Public Health. China and the United States have shown in the past that they can cooperate on public-health matters and mounting an effective response to disease outbreaks will require them to do so moving forward. The CCP behaved irresponsibly in response to the COVID-19 pandemic, limiting and delaying the delivery of information to the WHO, punishing doctors for attempting to speak about the novel coronavirus, and blaming other countries after their missteps helped enable this global health disaster. Managing public-health crises will require the CCP to be more open, transparent, and accountable in its handling of outbreaks. The United States, meanwhile, must show it is willing to lead and work with others. Likeminded allies and partners should engage China as part of a global effort to bolster global public health and defeat the pandemic. They should also engage with China about how to best reform the global public-health system to prevent a recurrence of the COVID-19 tragedy.

The Environment. Likeminded allies and partners should continue to engage China on environmental issues. China has spoiled its air, water, and land, and the US Environmental Protection Agency (EPA) and other Western environmental agencies and groups can continue to help the CCP to clean up its natural resources. China is a global leader in green technology and renewable energy, and it can supply these capabilities to other nations looking to improve their environmental standards. As the world’s largest emitter of greenhouse gases, China must be part of any effective solution to climate change. China has committed to carbon neutrality by 2060 and likeminded allies and partners should hold them to that commitment. The United States continues to reduce its greenhouse-gas emissions due to the transformative effects of the shale-gas revolution, but it should reengage multilateral efforts to address climate change.

Infrastructure Investment. Likeminded allies and partners should engage China on global infrastructure investment. As argued above, they should offer alternatives to China’s BRI investments. They can also continue to work with China through multilateral institutions with high standards for quality and transparency. In addition, Western nations that have not already done so should join the Chinese-led AIIB and engage in the BRI, with clear conditions. Such a strategy of conditional engagement could be a way of exerting pressure on China and pushing it to adjust its behavior and practices to align them with widely agreed-upon international standards. The example of Japan is a case in point. Japan made it clear that any official involvement with Chinese infrastructure projects would be conditional, dependent on whether the project satisfies “quality infrastructure” principles. Another attractive mechanism for such engagement is third-party market cooperation (3PMC), in which Western firms work with Chinese firms on projects in BRI countries. This mechanism could incentivize Chinese companies to converge on Western best practices for corporate social-responsibility, environmental standards, labor practices, and debt sustainability. Improving the transparency of deals as they are being negotiated will put leaders and publics in BRI target nations in a better position to demand fair terms, reshaping the projects in a positive direction.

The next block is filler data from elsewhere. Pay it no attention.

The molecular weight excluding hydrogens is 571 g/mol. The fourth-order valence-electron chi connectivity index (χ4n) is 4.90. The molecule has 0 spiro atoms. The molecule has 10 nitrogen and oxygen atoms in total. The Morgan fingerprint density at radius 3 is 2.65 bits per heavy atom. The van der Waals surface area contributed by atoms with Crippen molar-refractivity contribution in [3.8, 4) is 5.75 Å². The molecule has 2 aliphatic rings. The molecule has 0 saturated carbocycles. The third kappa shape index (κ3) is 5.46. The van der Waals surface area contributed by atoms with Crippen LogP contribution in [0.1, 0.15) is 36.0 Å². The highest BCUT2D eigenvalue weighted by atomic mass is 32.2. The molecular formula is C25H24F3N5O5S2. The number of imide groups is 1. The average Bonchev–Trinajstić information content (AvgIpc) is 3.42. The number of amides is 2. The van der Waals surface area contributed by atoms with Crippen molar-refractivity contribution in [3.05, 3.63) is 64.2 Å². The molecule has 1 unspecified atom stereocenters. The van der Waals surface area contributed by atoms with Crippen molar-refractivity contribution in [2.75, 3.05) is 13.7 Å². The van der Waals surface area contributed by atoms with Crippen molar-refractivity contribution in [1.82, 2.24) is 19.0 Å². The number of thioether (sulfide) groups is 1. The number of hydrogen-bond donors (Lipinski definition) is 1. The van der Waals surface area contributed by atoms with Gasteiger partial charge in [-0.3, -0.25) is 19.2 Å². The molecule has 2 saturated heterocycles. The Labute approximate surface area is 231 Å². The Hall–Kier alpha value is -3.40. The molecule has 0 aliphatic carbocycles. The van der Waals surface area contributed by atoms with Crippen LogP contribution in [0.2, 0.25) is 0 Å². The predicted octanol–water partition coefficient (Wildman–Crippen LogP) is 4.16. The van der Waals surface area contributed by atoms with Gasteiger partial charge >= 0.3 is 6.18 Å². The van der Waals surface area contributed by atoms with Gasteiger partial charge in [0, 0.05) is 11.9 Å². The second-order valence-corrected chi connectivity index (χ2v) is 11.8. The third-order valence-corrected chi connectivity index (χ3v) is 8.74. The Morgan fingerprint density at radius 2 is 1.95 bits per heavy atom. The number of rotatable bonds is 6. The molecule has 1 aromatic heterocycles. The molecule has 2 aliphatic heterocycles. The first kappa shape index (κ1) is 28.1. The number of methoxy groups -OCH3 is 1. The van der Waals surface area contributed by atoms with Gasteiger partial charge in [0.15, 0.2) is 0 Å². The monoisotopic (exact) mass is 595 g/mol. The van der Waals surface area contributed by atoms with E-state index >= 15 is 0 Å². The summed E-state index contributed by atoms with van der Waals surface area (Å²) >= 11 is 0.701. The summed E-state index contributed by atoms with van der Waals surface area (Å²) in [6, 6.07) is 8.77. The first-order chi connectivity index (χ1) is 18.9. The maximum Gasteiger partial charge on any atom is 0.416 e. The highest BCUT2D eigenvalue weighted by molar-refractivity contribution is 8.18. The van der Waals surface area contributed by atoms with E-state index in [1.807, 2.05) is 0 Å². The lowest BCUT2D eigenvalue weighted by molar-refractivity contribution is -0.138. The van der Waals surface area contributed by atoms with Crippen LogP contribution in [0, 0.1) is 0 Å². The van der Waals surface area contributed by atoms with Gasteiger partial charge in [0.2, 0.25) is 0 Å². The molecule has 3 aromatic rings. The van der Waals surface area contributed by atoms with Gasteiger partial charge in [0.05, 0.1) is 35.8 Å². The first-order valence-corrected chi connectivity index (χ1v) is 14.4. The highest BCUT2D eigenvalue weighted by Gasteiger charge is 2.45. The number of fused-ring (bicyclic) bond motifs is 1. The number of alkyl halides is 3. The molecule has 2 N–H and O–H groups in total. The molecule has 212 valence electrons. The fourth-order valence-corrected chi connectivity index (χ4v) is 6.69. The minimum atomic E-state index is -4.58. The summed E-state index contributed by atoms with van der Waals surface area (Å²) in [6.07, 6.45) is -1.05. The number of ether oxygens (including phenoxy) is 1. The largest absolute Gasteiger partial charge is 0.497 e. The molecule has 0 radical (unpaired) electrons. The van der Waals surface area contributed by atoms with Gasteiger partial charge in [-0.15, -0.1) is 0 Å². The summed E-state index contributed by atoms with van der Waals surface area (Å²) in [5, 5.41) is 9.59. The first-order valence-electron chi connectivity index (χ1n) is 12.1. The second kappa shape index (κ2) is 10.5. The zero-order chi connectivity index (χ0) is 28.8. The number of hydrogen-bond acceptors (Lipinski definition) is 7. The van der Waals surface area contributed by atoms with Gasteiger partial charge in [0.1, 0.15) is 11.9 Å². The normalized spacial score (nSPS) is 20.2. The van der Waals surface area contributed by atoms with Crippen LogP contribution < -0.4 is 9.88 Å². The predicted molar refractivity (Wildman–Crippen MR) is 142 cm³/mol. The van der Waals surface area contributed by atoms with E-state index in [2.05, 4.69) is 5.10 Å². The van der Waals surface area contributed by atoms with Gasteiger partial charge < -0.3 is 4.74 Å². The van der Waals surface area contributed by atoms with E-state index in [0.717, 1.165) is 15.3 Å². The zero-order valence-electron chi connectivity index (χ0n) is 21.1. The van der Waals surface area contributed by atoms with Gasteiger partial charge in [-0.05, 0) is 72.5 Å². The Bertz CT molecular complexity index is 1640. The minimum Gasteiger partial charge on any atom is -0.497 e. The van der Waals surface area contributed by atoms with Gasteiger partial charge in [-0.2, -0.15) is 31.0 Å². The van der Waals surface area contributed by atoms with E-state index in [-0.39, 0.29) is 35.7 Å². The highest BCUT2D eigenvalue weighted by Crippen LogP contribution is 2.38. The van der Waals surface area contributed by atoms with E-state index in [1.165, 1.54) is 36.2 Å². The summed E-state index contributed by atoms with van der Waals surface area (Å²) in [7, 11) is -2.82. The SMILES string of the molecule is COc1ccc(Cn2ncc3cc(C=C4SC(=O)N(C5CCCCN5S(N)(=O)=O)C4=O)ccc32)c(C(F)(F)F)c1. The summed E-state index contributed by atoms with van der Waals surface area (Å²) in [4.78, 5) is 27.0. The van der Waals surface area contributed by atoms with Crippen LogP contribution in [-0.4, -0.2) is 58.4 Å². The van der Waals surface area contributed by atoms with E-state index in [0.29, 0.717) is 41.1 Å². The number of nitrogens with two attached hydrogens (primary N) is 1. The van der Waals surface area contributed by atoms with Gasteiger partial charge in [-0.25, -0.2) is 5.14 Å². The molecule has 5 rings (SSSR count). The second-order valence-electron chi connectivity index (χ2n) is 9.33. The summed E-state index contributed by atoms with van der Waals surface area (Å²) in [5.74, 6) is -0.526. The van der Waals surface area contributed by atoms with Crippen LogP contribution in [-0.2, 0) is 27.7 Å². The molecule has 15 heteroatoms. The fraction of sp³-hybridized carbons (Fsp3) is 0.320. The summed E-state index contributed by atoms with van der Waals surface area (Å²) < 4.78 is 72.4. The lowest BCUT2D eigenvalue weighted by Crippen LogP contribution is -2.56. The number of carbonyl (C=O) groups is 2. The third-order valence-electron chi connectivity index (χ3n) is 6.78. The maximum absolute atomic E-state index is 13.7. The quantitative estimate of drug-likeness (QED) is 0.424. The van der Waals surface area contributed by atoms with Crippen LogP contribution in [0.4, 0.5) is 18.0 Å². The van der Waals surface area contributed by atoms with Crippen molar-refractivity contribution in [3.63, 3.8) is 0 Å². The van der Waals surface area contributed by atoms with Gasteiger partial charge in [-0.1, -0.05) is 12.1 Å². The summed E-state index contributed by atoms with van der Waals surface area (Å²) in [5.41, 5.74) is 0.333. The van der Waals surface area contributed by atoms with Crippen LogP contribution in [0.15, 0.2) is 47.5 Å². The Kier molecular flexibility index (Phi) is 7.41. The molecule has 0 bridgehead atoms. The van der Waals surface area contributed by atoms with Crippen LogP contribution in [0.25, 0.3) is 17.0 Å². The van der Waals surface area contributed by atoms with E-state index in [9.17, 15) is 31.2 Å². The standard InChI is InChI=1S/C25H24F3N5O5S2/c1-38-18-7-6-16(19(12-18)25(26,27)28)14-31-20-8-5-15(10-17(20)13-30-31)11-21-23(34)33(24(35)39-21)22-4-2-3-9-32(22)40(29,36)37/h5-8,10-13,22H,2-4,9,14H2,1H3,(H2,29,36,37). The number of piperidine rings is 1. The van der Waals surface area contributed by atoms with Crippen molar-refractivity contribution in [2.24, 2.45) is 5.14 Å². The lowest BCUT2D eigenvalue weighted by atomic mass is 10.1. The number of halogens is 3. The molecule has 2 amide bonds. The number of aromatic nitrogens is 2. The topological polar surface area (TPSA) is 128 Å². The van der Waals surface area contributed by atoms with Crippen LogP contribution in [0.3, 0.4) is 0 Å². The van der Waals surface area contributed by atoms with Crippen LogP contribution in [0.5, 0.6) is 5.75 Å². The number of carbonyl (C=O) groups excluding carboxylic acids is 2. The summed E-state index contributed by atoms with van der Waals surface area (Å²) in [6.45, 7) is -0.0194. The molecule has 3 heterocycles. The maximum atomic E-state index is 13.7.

Peacekeeping. China has become a major contributor to global peacekeeping operations. It is the tenth-largest provider of troops and the second-largest financial contributor to the UN peacekeeping budget. In 2020, it had forces deployed in Sudan, South Sudan, Mali, Lebanon, the Democratic Republic of the Congo, and elsewhere. Still, it has fallen short of pledged contributions. Likeminded allies and partners should welcome this contribution to global security and encourage Beijing to meet its pledged targets in this domain.

Humanitarian Assistance and Disaster Relief. The Chinese PLA has played a growing role in overseas humanitarian-assistance and disaster-relief (HA/DR) missions over the past two decades. Recent notable actions include the provision of relief for the Ebola outbreak in West Africa, the 2015 Nepal earthquake, and the 2013 Typhoon Haiyan in the Philippines. At times, however, PLA has disregarded best practices for participation in such operations. Likeminded allies and partners should engage with the CCP on this issue, encourage China’s participation in HA/DR missions, and challenge China to rise to global standards.

Food Security. China is a leading food producer and investor in agricultural research and development. It produces 20 percent of the world’s food supply and narrowly outpaces the United States as the world’s leading spender on agricultural R&D. It has made agriculture a central element of its engagement in Africa, and includes food aid as part of its trade and investment packages with developing countries. At the same time, the CCP is a paltry contributor to multilateral organizations responsible for food aid. It contributes only one tenth of US levels to the United Nations Food and Agricultural Organization (FAO). Likeminded allies and partners should engage China through multilateral organizations on issues of food security and challenge Beijing to increase its contributions to these organizations.